This week brings us the release of only three pieces of economic data that may influence mortgage rates in addition to a Treasury auction and the minutes from last month’s FOMC meeting. This should help keep rates fairly calm compared to the past couple of weeks. There is nothing of importance set for tomorrow, but there is at least one event or report scheduled every other day.
Starting this week's calendar is July's Housing Starts at 8:30 AM ET Tuesday, giving us an idea of housing sector strength and future mortgage credit demand. It usually doesn't cause much movement in mortgage rates unless it varies greatly from forecasts. Tuesday's release is expected to show an increase in new home groundbreakings last month. The lower the number of starts, the better the news for the bond market, as it would hint at a weaker than expected new home portion of the housing sector.
Wednesday doesn’t have any relevant economic releases scheduled but does have two afternoon events that we will be watching. The first is an auction of 20-year Treasury Notes that will give us an indication of investor interest in longer-term securities. Results of the sale will be posted at 1:00 PM ET. If demand was strong, we could see the broader bond market improve and mortgage rates move slightly lower during early afternoon trading. On the other hand, a lackluster interest could pressure bonds and lead to a slight upward revision to rates before the end of the day Wednesday.
The second event Wednesday is the release of the minutes from the last FOMC meeting. Market participants will be looking for how Fed members voted during the last meeting and any comments about concerns in the economy, future economic growth and the Fed's potential plans for boosting the economy during the pandemic. Since the minutes will be released at 2:00 PM ET, if there is a market reaction to them it will be evident during mid-afternoon trading. This is one of those events that can cause significant movement in rates after its release or be a non-factor. Therefore, be prepared for a move, but not surprised if the impact on rates is minimal.
Besides the weekly unemployment update, we will also get July’s Leading Economic Indicators from the Conference Board Thursday morning. They are a New York-based business research group and not a governmental agency. This index attempts to measure economic activity over the next three to six months and is considered to be moderately important. A higher than expected reading is bad news for the bond market because it would be predicting that the economy may be stronger than thought. However, a weaker reading means that the economy may not grow as much as predicted, making bonds more appealing to investors. It is expected to show an increase of 1.1% in the index, indicating relatively strong economic growth over the next couple of months. It will take a sizable difference between forecasts and its actual reading for this report to noticeably influence mortgage rates.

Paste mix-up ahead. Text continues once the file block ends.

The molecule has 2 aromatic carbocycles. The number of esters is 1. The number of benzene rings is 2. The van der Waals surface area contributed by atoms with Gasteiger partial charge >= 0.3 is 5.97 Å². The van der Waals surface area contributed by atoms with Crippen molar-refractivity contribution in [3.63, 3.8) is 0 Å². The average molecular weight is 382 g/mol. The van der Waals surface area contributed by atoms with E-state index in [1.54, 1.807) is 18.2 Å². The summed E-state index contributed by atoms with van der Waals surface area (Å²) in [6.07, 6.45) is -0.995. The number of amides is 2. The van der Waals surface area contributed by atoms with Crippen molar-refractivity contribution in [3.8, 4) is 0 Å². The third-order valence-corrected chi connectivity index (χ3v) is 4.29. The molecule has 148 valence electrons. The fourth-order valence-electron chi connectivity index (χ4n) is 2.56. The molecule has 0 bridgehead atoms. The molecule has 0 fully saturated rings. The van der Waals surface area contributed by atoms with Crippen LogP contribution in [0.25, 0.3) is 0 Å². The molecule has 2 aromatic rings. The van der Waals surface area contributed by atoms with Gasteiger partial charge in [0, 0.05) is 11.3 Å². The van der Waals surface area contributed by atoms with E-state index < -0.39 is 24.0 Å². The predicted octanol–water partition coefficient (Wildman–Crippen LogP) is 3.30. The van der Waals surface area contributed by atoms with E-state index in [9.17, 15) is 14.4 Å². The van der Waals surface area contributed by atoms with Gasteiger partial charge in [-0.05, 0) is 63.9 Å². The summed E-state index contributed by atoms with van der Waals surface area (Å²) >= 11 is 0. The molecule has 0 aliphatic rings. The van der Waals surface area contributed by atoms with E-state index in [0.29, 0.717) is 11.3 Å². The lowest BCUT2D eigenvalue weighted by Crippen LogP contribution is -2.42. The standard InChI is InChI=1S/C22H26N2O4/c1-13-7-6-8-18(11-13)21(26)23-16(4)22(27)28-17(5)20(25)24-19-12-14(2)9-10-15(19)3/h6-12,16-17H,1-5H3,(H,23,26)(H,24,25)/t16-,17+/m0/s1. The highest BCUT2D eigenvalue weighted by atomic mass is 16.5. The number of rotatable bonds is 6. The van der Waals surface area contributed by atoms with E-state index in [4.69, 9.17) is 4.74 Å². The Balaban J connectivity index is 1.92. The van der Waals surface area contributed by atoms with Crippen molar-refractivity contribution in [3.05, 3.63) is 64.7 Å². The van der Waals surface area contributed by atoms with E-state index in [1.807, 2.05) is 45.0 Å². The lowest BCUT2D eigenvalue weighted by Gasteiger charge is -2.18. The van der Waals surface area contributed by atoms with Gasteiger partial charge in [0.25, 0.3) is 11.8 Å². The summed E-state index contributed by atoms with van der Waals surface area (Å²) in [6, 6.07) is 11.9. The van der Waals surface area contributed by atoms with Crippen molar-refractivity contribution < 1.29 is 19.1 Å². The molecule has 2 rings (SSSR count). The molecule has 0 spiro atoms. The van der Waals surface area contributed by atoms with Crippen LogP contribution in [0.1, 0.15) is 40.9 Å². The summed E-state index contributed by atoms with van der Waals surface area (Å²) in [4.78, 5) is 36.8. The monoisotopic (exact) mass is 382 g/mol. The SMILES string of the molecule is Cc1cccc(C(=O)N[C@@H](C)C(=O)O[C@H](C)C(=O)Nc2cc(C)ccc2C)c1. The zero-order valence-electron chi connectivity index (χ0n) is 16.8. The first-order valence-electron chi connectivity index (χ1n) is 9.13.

July's Existing Home Sales report will close out this week’s calendar late Friday morning. The National Association of Realtors will release this report, giving us a measurement of housing sector strength. It covers a high percentage of all home sales in the U.S., but usually does not have a major influence on bond trading and mortgage rates unless there is a large variance from analysts' forecasts. It is expected to show a sizable increase from June's sales as the housing sector continues to rebound from the shutdown. This is generally bad news for the bond market and mortgage rates because a strengthening housing sector makes broader economic growth more likely. But unless the increase is much larger than current forecasts, the report will likely have a minimal impact on Friday's mortgage pricing.
Overall, Wednesday afternoon or Friday are the best candidates for most active day for rates while Tuesday could be the calmest day. That said, any day can be become quite volatile if unexpected vaccine or financial news is announced. Even though this week will likely be much calmer for rates than the past couple weeks, it would still be prudent to proceed cautiously if still floating an interest rate and closing in the near future.